By Molly Collins
Wisconsin’s experimentation with taxpayer-funded charter and voucher schools is a failure.
Our recent ranking as the worst state for African-American students’ reading and math scores on the National Assessment of Education Progress is an embarrassment, and these experiments haven’t helped one bit.
For the past twenty years, we have been messing around with Milwaukee’s school system through a series of charter and voucher schemes that have not been proven to have better outcomes than public schools. Despite it being part of their intended purpose, these schools have done nothing to close the achievement gap between African-American and white students.
And yet, the Wisconsin State Legislature continues to work to dismantle public education through a series of new laws to further expand charter and voucher schools statewide.
One of the newest schemes that the Milwaukee Metropolitan Association of Commerce is pushing forward is a plan for a “Recovery” or “Portfolio” School District in Wisconsin.
A Recovery School District takes schools that were deemed failing and creates a separate district. This removes control over schools from the locally elected school boards and places the public’s trust for educating our most at-risk children into the hands of private, appointed individuals.
Other states have used this gimmick to bring additional charter schools into a community without the support of the local school board. The boards of private and charter schools are not required to have the same level of transparency or accountability as our public schools.
These separate school systems also wind up costing taxpayers more. Recovery School Districts have been implemented in two other states, Louisiana and Tennessee, where there have been other pools of money poured into these schemes. The Wisconsin plan would require school districts to use local property taxes to pay a portion of voucher payments to private schools.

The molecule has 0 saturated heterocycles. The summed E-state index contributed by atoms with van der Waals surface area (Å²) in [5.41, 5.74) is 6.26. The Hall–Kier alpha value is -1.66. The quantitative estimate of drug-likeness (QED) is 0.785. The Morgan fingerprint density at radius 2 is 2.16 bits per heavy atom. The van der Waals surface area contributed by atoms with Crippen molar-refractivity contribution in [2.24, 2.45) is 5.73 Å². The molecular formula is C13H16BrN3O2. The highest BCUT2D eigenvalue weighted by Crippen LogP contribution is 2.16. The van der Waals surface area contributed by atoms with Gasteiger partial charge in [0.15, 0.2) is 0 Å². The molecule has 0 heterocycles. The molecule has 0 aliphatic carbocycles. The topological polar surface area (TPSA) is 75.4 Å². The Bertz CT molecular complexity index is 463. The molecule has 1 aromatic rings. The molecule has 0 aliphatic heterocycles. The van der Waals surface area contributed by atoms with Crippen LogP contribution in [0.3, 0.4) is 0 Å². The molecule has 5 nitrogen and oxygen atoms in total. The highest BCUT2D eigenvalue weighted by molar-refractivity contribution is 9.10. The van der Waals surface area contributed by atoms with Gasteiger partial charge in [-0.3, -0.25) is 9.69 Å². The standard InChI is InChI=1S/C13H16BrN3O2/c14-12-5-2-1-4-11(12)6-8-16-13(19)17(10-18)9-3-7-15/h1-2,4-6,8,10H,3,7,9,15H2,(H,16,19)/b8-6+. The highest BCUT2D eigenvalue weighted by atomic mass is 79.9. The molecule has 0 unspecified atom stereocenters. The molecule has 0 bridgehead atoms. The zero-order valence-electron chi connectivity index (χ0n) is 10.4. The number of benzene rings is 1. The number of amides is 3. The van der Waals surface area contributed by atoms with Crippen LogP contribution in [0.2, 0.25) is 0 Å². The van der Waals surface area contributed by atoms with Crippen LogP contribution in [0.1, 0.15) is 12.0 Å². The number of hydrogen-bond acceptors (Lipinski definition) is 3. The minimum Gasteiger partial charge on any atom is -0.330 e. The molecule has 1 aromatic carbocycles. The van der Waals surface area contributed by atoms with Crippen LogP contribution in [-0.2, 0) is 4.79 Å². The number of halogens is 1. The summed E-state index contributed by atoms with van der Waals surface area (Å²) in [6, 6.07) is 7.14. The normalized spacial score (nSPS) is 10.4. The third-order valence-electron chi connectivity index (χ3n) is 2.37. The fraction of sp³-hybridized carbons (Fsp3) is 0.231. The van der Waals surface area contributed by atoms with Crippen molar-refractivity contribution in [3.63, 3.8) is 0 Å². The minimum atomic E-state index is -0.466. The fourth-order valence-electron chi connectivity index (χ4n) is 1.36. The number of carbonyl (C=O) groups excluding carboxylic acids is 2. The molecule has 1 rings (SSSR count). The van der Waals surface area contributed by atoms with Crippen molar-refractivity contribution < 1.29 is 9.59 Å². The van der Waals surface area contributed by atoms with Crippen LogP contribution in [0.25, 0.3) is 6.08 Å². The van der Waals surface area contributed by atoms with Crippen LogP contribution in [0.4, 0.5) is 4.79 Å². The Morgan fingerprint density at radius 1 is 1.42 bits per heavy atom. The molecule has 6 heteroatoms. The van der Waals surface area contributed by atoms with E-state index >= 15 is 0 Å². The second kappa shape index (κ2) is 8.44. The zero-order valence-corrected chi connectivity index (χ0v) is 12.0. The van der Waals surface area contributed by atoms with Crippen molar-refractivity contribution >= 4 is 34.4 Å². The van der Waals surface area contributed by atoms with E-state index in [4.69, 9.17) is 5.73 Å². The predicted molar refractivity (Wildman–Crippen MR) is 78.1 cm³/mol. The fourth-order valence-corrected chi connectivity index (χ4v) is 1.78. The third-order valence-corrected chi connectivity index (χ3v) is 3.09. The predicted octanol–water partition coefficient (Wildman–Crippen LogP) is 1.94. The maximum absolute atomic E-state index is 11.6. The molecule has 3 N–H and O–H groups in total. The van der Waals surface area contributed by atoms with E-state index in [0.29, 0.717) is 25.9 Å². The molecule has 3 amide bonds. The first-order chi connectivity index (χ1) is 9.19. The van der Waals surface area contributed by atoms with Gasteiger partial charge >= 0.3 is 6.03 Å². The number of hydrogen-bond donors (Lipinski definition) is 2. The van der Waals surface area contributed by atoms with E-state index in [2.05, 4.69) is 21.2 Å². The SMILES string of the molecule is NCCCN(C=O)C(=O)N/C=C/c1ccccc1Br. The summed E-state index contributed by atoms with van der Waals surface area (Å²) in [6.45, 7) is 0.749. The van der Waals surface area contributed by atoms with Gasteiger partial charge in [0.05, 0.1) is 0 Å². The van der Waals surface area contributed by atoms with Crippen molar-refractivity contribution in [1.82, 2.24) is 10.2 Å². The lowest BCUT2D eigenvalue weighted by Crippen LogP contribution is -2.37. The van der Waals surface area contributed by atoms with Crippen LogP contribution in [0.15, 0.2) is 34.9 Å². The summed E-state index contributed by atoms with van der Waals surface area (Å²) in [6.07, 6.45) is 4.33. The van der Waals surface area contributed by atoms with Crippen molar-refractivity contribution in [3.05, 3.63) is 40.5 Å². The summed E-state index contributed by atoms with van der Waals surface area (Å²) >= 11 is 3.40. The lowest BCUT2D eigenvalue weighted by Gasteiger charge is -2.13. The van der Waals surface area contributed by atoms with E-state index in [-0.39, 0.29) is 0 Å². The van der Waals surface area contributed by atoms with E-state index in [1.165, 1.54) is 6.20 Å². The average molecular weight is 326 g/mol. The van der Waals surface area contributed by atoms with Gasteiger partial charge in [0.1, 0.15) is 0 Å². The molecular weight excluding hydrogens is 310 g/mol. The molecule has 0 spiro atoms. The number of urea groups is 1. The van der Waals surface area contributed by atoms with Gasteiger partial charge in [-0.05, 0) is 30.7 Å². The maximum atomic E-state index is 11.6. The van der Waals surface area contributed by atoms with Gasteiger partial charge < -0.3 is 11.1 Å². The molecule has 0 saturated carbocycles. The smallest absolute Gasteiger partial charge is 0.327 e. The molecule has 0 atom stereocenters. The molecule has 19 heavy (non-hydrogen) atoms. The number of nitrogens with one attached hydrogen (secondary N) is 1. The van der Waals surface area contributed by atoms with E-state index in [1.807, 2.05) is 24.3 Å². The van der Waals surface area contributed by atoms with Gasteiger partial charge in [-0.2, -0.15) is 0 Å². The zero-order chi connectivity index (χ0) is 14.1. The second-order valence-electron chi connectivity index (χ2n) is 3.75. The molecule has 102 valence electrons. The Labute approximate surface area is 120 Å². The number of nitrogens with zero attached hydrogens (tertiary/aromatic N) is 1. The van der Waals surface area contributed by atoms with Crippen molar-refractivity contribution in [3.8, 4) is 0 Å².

The argument for charter and voucher expansion has suggested that having more schools to choose from allows parents to shop for the best education for their child. But even though these schools can cherry pick the best students, their outcomes are no better – and sometimes worse – than public schools.
Expanding voucher and charter schools further, or creating a Recovery School District, is not the way to fix the achievement gap. It is time to restore adequate funding for our most needy public school children and stop the continued expansion of publicly funded private schools that don’t work.
Students should be treated equally and receive the “adequate education” mandated by the Wisconsin state constitution.
A state with Wisconsin’s proud legacy of public education cannot let these disparities continue.
Privatizing our schools is not the answer. The answer is to rededicate ourselves to our public schools.
The future of our community depends upon it.
This also appeared in the Milwaukee Journal Sentinel on April 11, 2014. http://www.jsonline.com/news/opinion/privatizing-wisconsin-schools-is-no...